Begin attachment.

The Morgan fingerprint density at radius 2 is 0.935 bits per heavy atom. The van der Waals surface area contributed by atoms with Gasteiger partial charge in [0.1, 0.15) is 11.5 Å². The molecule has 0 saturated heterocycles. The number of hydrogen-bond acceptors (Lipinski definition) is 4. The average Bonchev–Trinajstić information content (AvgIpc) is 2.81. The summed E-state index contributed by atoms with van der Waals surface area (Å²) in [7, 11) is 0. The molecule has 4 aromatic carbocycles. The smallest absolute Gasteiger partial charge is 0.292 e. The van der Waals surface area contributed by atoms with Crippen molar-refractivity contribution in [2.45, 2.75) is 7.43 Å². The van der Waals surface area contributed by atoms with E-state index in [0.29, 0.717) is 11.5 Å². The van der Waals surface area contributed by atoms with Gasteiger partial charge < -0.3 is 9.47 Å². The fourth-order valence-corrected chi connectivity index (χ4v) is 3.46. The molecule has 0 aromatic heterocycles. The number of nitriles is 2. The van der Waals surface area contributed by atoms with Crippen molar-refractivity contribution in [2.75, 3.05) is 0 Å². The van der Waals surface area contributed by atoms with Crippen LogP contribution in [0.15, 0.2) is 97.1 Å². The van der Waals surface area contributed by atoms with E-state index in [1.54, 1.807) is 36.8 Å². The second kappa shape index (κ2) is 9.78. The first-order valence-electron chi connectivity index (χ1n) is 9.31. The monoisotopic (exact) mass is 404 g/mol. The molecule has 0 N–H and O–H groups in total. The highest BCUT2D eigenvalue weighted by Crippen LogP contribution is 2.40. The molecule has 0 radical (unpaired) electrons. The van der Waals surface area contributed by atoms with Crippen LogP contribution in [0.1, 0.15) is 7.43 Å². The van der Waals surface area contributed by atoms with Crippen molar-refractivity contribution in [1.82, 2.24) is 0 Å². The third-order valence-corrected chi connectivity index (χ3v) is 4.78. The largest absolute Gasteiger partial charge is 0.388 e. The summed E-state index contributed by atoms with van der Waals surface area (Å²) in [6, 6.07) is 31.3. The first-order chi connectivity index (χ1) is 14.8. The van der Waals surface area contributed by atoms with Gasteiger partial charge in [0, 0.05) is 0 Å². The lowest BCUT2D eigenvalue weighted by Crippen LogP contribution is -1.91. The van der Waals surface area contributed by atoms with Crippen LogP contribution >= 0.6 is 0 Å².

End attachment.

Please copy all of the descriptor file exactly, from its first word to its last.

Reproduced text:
The Morgan fingerprint density at radius 2 is 0.935 bits per heavy atom. The van der Waals surface area contributed by atoms with Gasteiger partial charge in [0.1, 0.15) is 11.5 Å². The molecule has 0 saturated heterocycles. The number of hydrogen-bond acceptors (Lipinski definition) is 4. The average Bonchev–Trinajstić information content (AvgIpc) is 2.81. The summed E-state index contributed by atoms with van der Waals surface area (Å²) in [7, 11) is 0. The molecule has 4 aromatic carbocycles. The smallest absolute Gasteiger partial charge is 0.292 e. The van der Waals surface area contributed by atoms with Crippen molar-refractivity contribution in [2.45, 2.75) is 7.43 Å². The van der Waals surface area contributed by atoms with E-state index in [0.29, 0.717) is 11.5 Å². The van der Waals surface area contributed by atoms with Gasteiger partial charge < -0.3 is 9.47 Å². The fourth-order valence-corrected chi connectivity index (χ4v) is 3.46. The molecule has 0 aromatic heterocycles. The number of nitriles is 2. The van der Waals surface area contributed by atoms with Crippen molar-refractivity contribution in [2.75, 3.05) is 0 Å². The van der Waals surface area contributed by atoms with Crippen LogP contribution in [0.15, 0.2) is 97.1 Å². The van der Waals surface area contributed by atoms with E-state index in [1.54, 1.807) is 36.8 Å². The second kappa shape index (κ2) is 9.78. The first-order valence-electron chi connectivity index (χ1n) is 9.31. The monoisotopic (exact) mass is 404 g/mol. The molecule has 0 N–H and O–H groups in total. The highest BCUT2D eigenvalue weighted by Crippen LogP contribution is 2.40. The molecule has 0 radical (unpaired) electrons. The van der Waals surface area contributed by atoms with Crippen LogP contribution in [0.1, 0.15) is 7.43 Å². The van der Waals surface area contributed by atoms with Crippen molar-refractivity contribution in [1.82, 2.24) is 0 Å². The third-order valence-corrected chi connectivity index (χ3v) is 4.78. The largest absolute Gasteiger partial charge is 0.388 e. The summed E-state index contributed by atoms with van der Waals surface area (Å²) in [6, 6.07) is 31.3. The first-order chi connectivity index (χ1) is 14.8. The van der Waals surface area contributed by atoms with Gasteiger partial charge in [0, 0.05) is 0 Å². The lowest BCUT2D eigenvalue weighted by Crippen LogP contribution is -1.91. The van der Waals surface area contributed by atoms with Crippen LogP contribution >= 0.6 is 0 Å².